A good auditor is not only skilled in the myriad ways of finding savings throughout the vast landscape of telecom bills, contracts, CSRs, etc., he (or she) inherently possesses a thorough grasp of the origins and history of the telecom industry itself.
“Telecommunications” refers to something vastly different than it did just a few decades ago. As recent as the early 1970s, “telecom” primarily referred to anything (and everything) to do with the telephone. AT&T was the primary player, and cell phones, fax machines, the Internet and email were still years away.
Our new series entitled “Telecom Networks 101″ covers some basic areas that all telecom auditors should know. Designed for the “non-techie”, the series of articles are easy to read and will give you basic insight as to how the telecom network of 2010 evolved over the last 140 years.
Telecom Networks 101: Who Built the Network?
A “network” could be defined as, any system of things that are tied together. The network described here consists of wire and optic cable, equipment, satellites, antennae, and microwave equipment that tie your home or business to the rest of the world. Without this network the Internet, cell and ordinary phones would not work at all.
To answer the question of who built this network in the United States, some history of the Bell System is needed.
The Beginning: The Bell System
The Macmillan Dictionary for Students defines telecommunications as, “…communicating or sending messages over long distances by electronic means….” The word literally means, communicating across a distance. The industry is known as telecom for short.
In the 1870’s Alexander Graham Bell spilled acid in his lab and called to his assistant in another room, “Mr. Watson, come here. I want you”. To his assistant’s surprise he heard the call through Bell’s first telephone device. Interesting that the first reported telephone message was a 911 call! Since that time, there has been an explosion of devices that transmit information “across a distance”.
The first telephone company was founded in 1877 just after Alexander Graham Bell obtained a patent for the telephone in the United States. It was called the Bell Telephone Company. Existing telegraph wire was in place from Samuel Morse’s telegraph network and was used for some of the first telephone transmissions.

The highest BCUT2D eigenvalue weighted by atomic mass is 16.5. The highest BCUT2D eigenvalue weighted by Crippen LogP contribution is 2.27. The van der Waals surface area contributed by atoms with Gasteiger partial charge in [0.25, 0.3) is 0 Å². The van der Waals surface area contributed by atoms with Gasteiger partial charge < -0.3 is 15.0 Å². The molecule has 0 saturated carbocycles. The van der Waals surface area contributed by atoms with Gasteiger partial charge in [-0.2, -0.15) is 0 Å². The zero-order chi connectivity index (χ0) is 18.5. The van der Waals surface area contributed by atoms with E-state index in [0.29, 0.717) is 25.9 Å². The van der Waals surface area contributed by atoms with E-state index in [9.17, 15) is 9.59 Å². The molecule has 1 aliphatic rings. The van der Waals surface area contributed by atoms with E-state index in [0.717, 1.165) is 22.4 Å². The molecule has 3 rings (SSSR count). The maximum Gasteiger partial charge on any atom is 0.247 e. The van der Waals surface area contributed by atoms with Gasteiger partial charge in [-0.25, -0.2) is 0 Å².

Others across the country were stringing wire and offering service to people in those local areas. As demand grew for this invention, new alliances were made to join local networks to each other and the world. This expansion became the American Telephone and Telegraph Company.
AT&T for Short
The name was shortened to the familiar AT&T and the network they created is known as the Bell System. This company had help from subsidiaries such as Bell Labs—big brains that invented the transistor and carried on Alexander Graham Bell’s legacy—and Western Electric that made telephones and other electronic equipment for telecom.
Litigation Changes Everything
Government watchdogs were already in place to regulate telecommunications; the Federal Communications Commission (FCC) on the federal side, and the Public Service Commission (PSC) on the state side. They approved how much was charged for service, watched over every new innovation, and investigated any report of abuse. In fact, they still do.
In 1974, The MCI Communications Corporation filed a lawsuit against AT&T. This was coupled with an antitrust suit filed by the Department of Justice for the purpose of breaking up the monopoly. That suit was won in 1980 which caused AT&T to divest itself of Western Electric and Bell Labs. Regional companies—known as RBOCS (Regional Bell Operating Companies)—were created such, as Southern Bell—my alma mater.
Before the divestiture of AT&T, it was the largest telecom company in America. It made sense, in the beginning, to have one company to coordinate this massive network. They gave you a phone along with your service and controlled the whole market; including the manufacture of telephones and telecom transmission equipment. When you disconnected your service the phone was returned to the company.
This divestiture started a storm of innovation and competition. Up to that point, AT&T—and a few small regional companies—built the network that spanned the U.S. and connected the rest of the world. Companies were bought, sold, combined and divested. Recently AT&T merged with some of its old holdings. It is hard to keep track, if you are not paying close attention. Suffice it to say, a lot has transpired since the 1970’s.
Alexander Graham Bell – the father of the Bell System. He worked with the deaf and was trying to find solutions to that problem. Little did he know his invention would be responsible for communications to the world with the touch of a few buttons—and make the Internet possible. The Internet’s use of this network has created countless ways to speak, write and transmit information across a distance.
About the Author:
Saundra O’Neill began working for AT&T, and has spent the last fifteen years in utility design engineering for construction. During this time her work in several fields of engineering (Civil, Structural and Telecom) established real world knowledge and experience in a wide variety of processes in the building industry with an emphasis on telecom Outside Plant and its processes. Her experience and a desire to communicate/teach others, has expanded into technical writing - including software documentation and a variety of articles covering the telecommunications industry. Visit Sandy’s simple telecommunications blog.